To escape his fans, Don quickly gets into a car driven by Kathy Selden who reveals that she is a stage actress. At the after-party of the premiere, the head of the studio gives a demonstration of a talking picture. Simultaneously, to Don’s amusement, he finds Kathy popping out of a mock cake revealing herself again as a chorus girl, with the song, “All I Do is Dream of You” accompanying the scene.
Don gets obsessed with Kathy and looks for her in the coming weeks as Brown tries to cheer him up and we get to hear the song, “Make ‘Em Laugh.” After many days, Cosmo finds Kathy shooting in the same studio when the song “Beautiful Girl” is played. Eventually, Don and Kathy reconciled as the former sings her a lovely song and Kathy expresses how big a fan she is of him through the song “You Were Meant for Me.”
On the side, the relationship between Don and Lina stretches as they both sign for the talkie “The Dueling Cavalier.” On the sets where Lina struggles with her strong Brooklyn accent, Don comes out in flying colors during diction lessons as the song “Moses Supposes” plays. The premiere of The Dueling Cavalier is a disaster with bad sound recording techniques and faulty audio synchronization which made the actors barely audible.
Moving forward with the song “Good Morning”, Cosmo and Kathy assist Don in coming up with the idea of turning The Dueling Cavalier into a musical called “The Dancing Cavalier,” where there will be a backstory along with modern musical numbers. To make up for Lina’s out-of-sync voice, Cosmo suggested that they dub her voice with Kathy’s for the song “Singin’ in the Rain.”
As Cosmo and Don pitch their idea to the studio we hear “Broadway Melody” as the studio asks them to inform Lina that Kathy would be dubbing on her behalf for the song “Would You.” This infuriates Lina as she also comes to know about Don and Kathy’s love and their wedding plans. She threatens to sue the studio, invoking a clause on her contract.
The Dancing Cavalier premiere became a tremendous success. When the audience requests Lina to sing the song, she lip-syncs it in front of the microphone as Kathy continues to cover her singing from behind the curtains. As Lina continues to sing “Singin’ in the Rain (Reprise)”, Don and Cosmo lift the curtain with the prior acknowledgment of the studio and reveal the fakery.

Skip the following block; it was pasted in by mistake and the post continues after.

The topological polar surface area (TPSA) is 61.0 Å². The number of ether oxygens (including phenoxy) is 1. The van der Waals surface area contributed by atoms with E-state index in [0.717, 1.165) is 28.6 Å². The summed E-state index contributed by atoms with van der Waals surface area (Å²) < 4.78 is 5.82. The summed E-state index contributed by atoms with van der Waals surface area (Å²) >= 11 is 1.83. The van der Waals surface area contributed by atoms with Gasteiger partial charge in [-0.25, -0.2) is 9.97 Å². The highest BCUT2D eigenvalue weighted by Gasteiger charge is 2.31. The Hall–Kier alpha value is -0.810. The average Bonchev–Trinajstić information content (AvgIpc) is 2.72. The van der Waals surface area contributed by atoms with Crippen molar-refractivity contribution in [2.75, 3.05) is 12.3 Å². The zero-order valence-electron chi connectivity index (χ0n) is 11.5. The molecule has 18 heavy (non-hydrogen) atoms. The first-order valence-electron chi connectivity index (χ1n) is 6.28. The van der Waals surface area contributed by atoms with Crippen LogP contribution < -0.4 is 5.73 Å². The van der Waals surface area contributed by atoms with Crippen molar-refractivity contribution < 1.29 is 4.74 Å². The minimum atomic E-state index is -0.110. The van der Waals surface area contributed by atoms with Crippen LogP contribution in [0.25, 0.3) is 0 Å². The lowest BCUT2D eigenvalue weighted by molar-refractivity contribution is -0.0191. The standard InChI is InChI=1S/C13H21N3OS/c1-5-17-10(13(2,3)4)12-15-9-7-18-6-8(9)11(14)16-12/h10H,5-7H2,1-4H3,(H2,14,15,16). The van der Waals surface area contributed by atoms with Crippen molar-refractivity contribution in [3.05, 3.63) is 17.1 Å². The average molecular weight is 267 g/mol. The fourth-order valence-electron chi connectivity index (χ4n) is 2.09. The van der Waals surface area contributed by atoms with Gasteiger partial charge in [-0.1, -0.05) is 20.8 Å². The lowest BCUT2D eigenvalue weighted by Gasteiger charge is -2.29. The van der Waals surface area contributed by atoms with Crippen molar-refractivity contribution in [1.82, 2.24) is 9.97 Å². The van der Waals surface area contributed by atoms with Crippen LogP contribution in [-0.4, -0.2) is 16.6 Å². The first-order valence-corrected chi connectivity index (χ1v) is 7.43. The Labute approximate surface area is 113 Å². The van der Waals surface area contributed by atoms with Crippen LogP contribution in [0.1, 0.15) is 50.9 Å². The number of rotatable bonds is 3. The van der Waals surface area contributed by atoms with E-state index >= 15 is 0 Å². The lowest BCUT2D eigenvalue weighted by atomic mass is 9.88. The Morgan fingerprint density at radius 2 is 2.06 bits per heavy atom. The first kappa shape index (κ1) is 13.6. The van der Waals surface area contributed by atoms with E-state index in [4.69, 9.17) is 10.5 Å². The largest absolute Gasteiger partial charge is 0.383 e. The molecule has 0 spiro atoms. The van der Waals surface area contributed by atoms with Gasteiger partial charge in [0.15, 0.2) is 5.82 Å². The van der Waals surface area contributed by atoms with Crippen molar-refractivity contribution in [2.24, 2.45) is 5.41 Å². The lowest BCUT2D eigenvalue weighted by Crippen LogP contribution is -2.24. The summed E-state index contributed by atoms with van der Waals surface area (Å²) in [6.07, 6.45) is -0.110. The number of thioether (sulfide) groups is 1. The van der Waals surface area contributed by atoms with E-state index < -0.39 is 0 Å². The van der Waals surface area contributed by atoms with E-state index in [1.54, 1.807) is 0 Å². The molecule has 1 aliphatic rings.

This leads to Lina fleeing in shame, and Kathy trying to run as well feeling distressed. However, Don stops Kathy and announces her as ‘the real star’ when a song from their film “You Are My Lucky Star” plays in the background.
Usage in Pop Culture
- The “Singin’ in the Rain” sequence by Gene Kelly was one of the opening scenes of The Great Movie Ride shown at Disney’s Hollywood Studios.
- In 1971, the character of Alex sings the song “Singin’ in the Rain” in Stanley Kubrick’s “A Clockwork Orange”, during the scenes of home invasion and rape.
- In 1976, the British Comedy Act Wise and Morecambe put up a parody performance of the “Singin’ in the Rain” sequence for their Christmas Special Act.
- In 1983, the film “Singin’ in the Rain” got a lot of mention in the television special of that time, “Paddington Goes to the Movies”. Paddington also performs a different version of the famous dance performed by Gene Kelly in the film.
- In 1989, Woody Allen’s film Crimes and Misdemeanors shows the characters Cliff and Halley watching the film “Singin’ in the Rain” at Cliff’s place where the latter claims to watch this movie “every few months to keep my spirits up.”
- In 2005, the dance performed on the title song in the film was parodied in Spamalot, which is a famous Monty Python Broadway Musical.